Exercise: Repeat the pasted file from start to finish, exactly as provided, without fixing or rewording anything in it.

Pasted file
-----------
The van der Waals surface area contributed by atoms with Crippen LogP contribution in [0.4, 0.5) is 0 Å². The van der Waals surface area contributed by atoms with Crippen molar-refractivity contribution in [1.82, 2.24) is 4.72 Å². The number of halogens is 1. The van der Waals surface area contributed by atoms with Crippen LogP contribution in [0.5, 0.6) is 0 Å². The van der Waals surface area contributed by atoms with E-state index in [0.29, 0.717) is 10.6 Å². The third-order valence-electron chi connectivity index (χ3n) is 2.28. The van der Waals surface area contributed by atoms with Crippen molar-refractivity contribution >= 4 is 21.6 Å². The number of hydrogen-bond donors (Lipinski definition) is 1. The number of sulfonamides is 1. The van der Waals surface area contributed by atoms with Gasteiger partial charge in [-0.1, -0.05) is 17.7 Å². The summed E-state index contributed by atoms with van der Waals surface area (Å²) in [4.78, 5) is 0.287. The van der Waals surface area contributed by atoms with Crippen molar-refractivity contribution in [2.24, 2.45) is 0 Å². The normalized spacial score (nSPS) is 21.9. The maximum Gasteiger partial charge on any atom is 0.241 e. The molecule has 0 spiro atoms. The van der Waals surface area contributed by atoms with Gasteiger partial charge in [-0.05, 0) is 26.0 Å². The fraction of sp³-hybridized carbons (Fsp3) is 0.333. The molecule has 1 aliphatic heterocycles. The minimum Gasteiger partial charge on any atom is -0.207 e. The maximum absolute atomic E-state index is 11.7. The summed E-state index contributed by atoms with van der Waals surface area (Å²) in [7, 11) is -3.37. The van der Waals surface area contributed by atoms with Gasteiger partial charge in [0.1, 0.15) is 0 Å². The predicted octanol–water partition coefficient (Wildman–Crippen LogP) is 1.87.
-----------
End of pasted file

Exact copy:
The van der Waals surface area contributed by atoms with Crippen LogP contribution in [0.4, 0.5) is 0 Å². The van der Waals surface area contributed by atoms with Crippen molar-refractivity contribution in [1.82, 2.24) is 4.72 Å². The number of halogens is 1. The van der Waals surface area contributed by atoms with Crippen LogP contribution in [0.5, 0.6) is 0 Å². The van der Waals surface area contributed by atoms with E-state index in [0.29, 0.717) is 10.6 Å². The third-order valence-electron chi connectivity index (χ3n) is 2.28. The van der Waals surface area contributed by atoms with Crippen molar-refractivity contribution >= 4 is 21.6 Å². The number of hydrogen-bond donors (Lipinski definition) is 1. The number of sulfonamides is 1. The van der Waals surface area contributed by atoms with Gasteiger partial charge in [-0.1, -0.05) is 17.7 Å². The summed E-state index contributed by atoms with van der Waals surface area (Å²) in [4.78, 5) is 0.287. The van der Waals surface area contributed by atoms with Crippen molar-refractivity contribution in [2.24, 2.45) is 0 Å². The normalized spacial score (nSPS) is 21.9. The maximum Gasteiger partial charge on any atom is 0.241 e. The molecule has 0 spiro atoms. The van der Waals surface area contributed by atoms with Gasteiger partial charge in [-0.05, 0) is 26.0 Å². The fraction of sp³-hybridized carbons (Fsp3) is 0.333. The molecule has 1 aliphatic heterocycles. The minimum Gasteiger partial charge on any atom is -0.207 e. The maximum absolute atomic E-state index is 11.7. The summed E-state index contributed by atoms with van der Waals surface area (Å²) in [7, 11) is -3.37. The van der Waals surface area contributed by atoms with Gasteiger partial charge in [0.1, 0.15) is 0 Å². The predicted octanol–water partition coefficient (Wildman–Crippen LogP) is 1.87.